|Proximity Festival 2014|
promotional photo Tarryn Gill
Proximity Festival 2014 has a new home at the Fremantle Arts Centre for its three programs running from 22 October to 2 November. Producer Sarah Rowbottam has been sharing the helm with co-founders James Berlyn and Kelli McCluskey since the festival’s inception, and is enthusiastic about the many “firsts” added to the one-on-one performance festival’s composition each year.
2012 welcomed the first Proximity Festival, with daily bumping in and out of an eclectic collection of shows at The Blue Room Theatre in the middle of the frenzy of Fringe World, where it won the Spirit of Fringe Award. 2013 found Proximity Festival occupying an entire venue, enjoying more established settings in the studios, gallery spaces and random nooks and crannies of PICA and introducing the public Symposium and artists’ Lab programs. This year, moving away from Northbridge to the Fremantle Arts Centre, the Symposium program has changed to include all festival artists in the keynote, an intensive weekend Masterclass for the general public has been introduced, a national curatorium has been assembled and artist Julie Vulcan has been invited in as provocateur, bringing new ideas and experience to the core curatorial team.
The 12 micro-performances range widely not only in their use of space, but in the scope of their coverage of artistic practice and topics. Rowbottam is enthusiastic about the power of the “subtle but strong messages” possible in the un-themed collection. In Let’s Make Love, Jen Jamieson scientifically examines the bonding hormone oxytocin with you, but minus the romance, while in The Queue, Toyi-Toyi Theatre will test your ‘Australianness.’ Air from different eras generates atmosphere in Emily Parsons-Lord’s Different Kinds of Air, A Plant’s Diary; voices lead the way in Dance with Me by Sylvia Rimat; and Ian Sinclair’s Learner may cause stress as you teach him how to drive. Vulcan says, “some of the simplest ideas are the most beautiful” and some of the most basic ideas are also the most evocative. “Not all performances in a program will affect you in the same way. Even if only two out of four capture your attention, the other two are a bonus, which would be the case in any hour-long performance”, just as most staged theatre, consisting of spaced climactic points, will not be uniformly compelling.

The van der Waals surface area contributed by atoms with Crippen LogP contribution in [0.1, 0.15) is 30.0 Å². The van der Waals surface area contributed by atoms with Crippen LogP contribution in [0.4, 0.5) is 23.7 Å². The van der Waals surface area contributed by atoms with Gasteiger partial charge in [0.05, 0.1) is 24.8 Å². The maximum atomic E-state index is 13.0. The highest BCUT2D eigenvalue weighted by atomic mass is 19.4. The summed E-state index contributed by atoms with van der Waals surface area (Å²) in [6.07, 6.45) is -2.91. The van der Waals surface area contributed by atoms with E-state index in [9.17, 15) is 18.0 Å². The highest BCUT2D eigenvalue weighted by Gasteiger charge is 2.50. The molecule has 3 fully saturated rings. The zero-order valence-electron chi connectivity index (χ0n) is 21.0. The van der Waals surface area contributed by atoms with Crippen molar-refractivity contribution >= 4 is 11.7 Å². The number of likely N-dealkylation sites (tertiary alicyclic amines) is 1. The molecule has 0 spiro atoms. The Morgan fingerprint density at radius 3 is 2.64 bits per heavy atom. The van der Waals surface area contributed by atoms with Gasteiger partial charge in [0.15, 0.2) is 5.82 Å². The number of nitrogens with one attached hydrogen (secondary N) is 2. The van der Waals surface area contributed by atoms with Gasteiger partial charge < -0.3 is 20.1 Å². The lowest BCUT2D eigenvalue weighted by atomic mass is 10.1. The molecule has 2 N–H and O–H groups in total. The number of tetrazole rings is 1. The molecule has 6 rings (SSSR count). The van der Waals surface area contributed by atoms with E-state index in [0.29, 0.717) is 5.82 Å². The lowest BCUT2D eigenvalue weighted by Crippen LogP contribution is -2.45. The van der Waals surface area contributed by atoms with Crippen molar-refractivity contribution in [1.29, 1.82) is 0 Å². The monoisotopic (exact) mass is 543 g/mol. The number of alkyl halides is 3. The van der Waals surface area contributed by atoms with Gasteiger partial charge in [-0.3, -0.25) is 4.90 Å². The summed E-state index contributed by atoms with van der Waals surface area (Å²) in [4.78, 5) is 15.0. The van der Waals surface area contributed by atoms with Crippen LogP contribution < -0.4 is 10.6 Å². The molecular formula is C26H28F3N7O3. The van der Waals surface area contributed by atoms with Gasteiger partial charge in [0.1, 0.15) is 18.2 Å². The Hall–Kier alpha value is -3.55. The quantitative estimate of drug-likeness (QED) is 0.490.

Three programs of four shows apiece accommodating a total audience of 12 each night work against the aims of most arts festivals. Stepping away from the notion of bigger being better, Rowbottam cites fellow festival founder James Berlyn’s belief: “There are equally big pay-offs for audience and performers in small-scale, intimate and one-on-one works”—a philosophy that sees Proximity Festival create a space for the audience and artist to grow and create something new with each and every performance.